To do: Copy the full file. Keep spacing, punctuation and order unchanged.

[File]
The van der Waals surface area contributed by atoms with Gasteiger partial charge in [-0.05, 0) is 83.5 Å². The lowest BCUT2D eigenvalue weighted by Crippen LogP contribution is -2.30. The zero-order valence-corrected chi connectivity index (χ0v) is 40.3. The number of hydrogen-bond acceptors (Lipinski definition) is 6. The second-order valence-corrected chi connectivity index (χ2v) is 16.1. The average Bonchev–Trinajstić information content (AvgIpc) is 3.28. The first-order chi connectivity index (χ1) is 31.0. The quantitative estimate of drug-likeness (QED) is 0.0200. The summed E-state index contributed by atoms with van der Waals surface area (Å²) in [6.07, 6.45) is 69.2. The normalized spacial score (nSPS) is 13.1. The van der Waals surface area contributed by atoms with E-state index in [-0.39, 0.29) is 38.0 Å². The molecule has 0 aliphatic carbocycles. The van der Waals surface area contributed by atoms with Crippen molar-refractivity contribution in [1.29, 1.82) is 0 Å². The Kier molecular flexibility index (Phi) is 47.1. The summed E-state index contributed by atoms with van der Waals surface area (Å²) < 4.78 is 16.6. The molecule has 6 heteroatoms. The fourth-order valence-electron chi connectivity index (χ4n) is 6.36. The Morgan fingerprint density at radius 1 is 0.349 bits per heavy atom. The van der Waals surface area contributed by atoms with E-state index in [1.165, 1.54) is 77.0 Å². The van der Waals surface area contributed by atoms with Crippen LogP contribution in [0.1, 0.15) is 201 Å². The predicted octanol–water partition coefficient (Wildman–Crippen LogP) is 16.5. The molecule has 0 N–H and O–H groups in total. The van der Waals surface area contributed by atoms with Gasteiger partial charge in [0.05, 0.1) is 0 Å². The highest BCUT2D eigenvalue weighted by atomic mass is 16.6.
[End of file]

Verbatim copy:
The van der Waals surface area contributed by atoms with Gasteiger partial charge in [-0.05, 0) is 83.5 Å². The lowest BCUT2D eigenvalue weighted by Crippen LogP contribution is -2.30. The zero-order valence-corrected chi connectivity index (χ0v) is 40.3. The number of hydrogen-bond acceptors (Lipinski definition) is 6. The second-order valence-corrected chi connectivity index (χ2v) is 16.1. The average Bonchev–Trinajstić information content (AvgIpc) is 3.28. The first-order chi connectivity index (χ1) is 31.0. The quantitative estimate of drug-likeness (QED) is 0.0200. The summed E-state index contributed by atoms with van der Waals surface area (Å²) in [6.07, 6.45) is 69.2. The normalized spacial score (nSPS) is 13.1. The van der Waals surface area contributed by atoms with E-state index in [-0.39, 0.29) is 38.0 Å². The molecule has 0 aliphatic carbocycles. The van der Waals surface area contributed by atoms with Crippen molar-refractivity contribution in [1.29, 1.82) is 0 Å². The Kier molecular flexibility index (Phi) is 47.1. The summed E-state index contributed by atoms with van der Waals surface area (Å²) < 4.78 is 16.6. The molecule has 6 heteroatoms. The fourth-order valence-electron chi connectivity index (χ4n) is 6.36. The Morgan fingerprint density at radius 1 is 0.349 bits per heavy atom. The van der Waals surface area contributed by atoms with E-state index in [1.165, 1.54) is 77.0 Å². The van der Waals surface area contributed by atoms with Crippen LogP contribution in [0.1, 0.15) is 201 Å². The predicted octanol–water partition coefficient (Wildman–Crippen LogP) is 16.5. The molecule has 0 N–H and O–H groups in total. The van der Waals surface area contributed by atoms with Gasteiger partial charge in [0.05, 0.1) is 0 Å². The highest BCUT2D eigenvalue weighted by atomic mass is 16.6.